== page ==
Lori is a writer, teaching artist and producer, committed to writing which insists upon addressing issues of social justice; especially for the marginalized and disenfranchised. The intention of her story-telling, is devoted to the craft of performance. Her new collection of solo plays entitled Nothing to See Here, is in development with the support of Gallery Aferro, in Newark, NJ. Lori’s solo play Talk White, a work from the collection Nothing to See Here, was recently selected by the RestorationART and Billie Holiday Theatre as a part of their project, 50 in 50: Writing Ourselves into Existence, collection of solo plays written by women of color. Lori’s latest play, Hawks Tavern co-written with Rick Sordelet, is an historical play set during the Newark Riots of 67’. Hawks Tavern, has received developmental opportunities by Vermont Studio Center in Johnson, VT as well as The Kenyon Playwrights Conference in Gambier, OH. Lori is writing the book and lyrics for Elmora, a musical set in an immigrant-rich neighborhood ensnared in the deportation crisis. Elmora, which she is creating with composer Peter Ncanywa, is receiving developmental support from The United Church of Christ Congregational in Plainfield, NJ. Lori’s play, The Sisters Grey, recently received a complete page to stage development and production through the August Wilson Center for African American Culture’s “New Theatre Initiative.” The Sisters Grey received a staged reading at The College of William and Mary. An excerpt from The Sisters Grey was also featured in Luna Stage’s first annual short play festival.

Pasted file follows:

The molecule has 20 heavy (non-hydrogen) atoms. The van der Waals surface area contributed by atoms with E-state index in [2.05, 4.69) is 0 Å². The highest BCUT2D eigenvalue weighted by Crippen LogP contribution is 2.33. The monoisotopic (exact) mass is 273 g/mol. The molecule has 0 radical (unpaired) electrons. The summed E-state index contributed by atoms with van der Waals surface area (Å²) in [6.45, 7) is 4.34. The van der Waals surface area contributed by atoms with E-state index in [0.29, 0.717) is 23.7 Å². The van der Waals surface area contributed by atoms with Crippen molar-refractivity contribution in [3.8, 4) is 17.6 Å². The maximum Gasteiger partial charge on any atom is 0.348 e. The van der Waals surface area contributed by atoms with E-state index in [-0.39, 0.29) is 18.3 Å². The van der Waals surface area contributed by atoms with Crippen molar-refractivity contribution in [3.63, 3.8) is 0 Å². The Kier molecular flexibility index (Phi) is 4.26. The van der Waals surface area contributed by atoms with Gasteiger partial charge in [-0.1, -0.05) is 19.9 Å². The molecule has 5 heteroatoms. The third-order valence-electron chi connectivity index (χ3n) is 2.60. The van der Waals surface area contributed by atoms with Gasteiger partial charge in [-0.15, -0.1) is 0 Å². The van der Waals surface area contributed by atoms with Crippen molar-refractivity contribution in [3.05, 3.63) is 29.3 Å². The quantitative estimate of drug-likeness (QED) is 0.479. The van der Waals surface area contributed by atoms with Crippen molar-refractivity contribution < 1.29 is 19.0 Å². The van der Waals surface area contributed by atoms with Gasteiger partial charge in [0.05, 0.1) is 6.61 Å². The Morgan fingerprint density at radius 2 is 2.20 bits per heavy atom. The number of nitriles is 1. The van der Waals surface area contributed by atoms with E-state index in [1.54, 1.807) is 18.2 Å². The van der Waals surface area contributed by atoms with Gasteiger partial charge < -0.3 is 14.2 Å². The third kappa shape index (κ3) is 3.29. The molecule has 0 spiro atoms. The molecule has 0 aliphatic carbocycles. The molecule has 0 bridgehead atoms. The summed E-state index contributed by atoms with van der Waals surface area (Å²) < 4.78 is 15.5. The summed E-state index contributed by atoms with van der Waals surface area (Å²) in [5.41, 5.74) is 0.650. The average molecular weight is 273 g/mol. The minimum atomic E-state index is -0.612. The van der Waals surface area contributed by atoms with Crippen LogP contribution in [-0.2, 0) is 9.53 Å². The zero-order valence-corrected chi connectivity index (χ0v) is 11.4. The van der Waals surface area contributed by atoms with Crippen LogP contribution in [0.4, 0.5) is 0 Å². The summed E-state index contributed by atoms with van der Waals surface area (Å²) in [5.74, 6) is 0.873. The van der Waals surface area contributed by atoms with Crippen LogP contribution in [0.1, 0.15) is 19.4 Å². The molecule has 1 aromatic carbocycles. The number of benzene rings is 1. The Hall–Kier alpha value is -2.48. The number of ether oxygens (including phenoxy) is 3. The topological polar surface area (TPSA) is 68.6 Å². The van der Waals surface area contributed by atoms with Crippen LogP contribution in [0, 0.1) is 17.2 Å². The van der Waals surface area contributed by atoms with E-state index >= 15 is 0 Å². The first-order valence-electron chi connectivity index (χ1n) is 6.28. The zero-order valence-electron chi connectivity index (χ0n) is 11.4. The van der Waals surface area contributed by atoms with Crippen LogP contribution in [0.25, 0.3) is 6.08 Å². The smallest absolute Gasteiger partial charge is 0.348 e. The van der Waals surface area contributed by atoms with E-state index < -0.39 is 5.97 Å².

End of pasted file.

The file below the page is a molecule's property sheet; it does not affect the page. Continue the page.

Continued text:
Lori has served as a faculty member of Words and Music, sponsored by the Pirate’s Alley Faulkner Society. During the 2010 Words and Music Festival, she launched the panel discussion about the relationship between race and literature by presenting a reading of her essay, Making War to Create Love, which placed as a finalist in the William Wisdom Creative Writing competition. Throughout her teaching career she has directed students, most notably, in a production of Shakespeare’s The Merry Wives of Windsor for which she and her students were awarded “Best Overall Performance” at the New Jersey Folger Shakespeare Festival. Lori is a theater adjudicator and workshop instructor for the New Jersey, Somerset County Teen Arts Festival. As a seventeen-year teaching veteran, her experiences as an award-winning educator fuel her dedication to powerful and honest writing. She is a recipient of the prestigious ING Unsung Heroes Award for Innovation and Excellence in Education. In that vein, Lori Roper created Atticus Theatre Workshop, a writing lab for aspiring playwrights. Her work as a playwright, essayist and poet cast illumination upon complex subjects such as education, race, gender, religion and class. Lori is also an avid poet who hosts workshops with adults and children. Her most recent workshop and performance took place at the Burgdorff Arts Center in Woodbridge, NJ.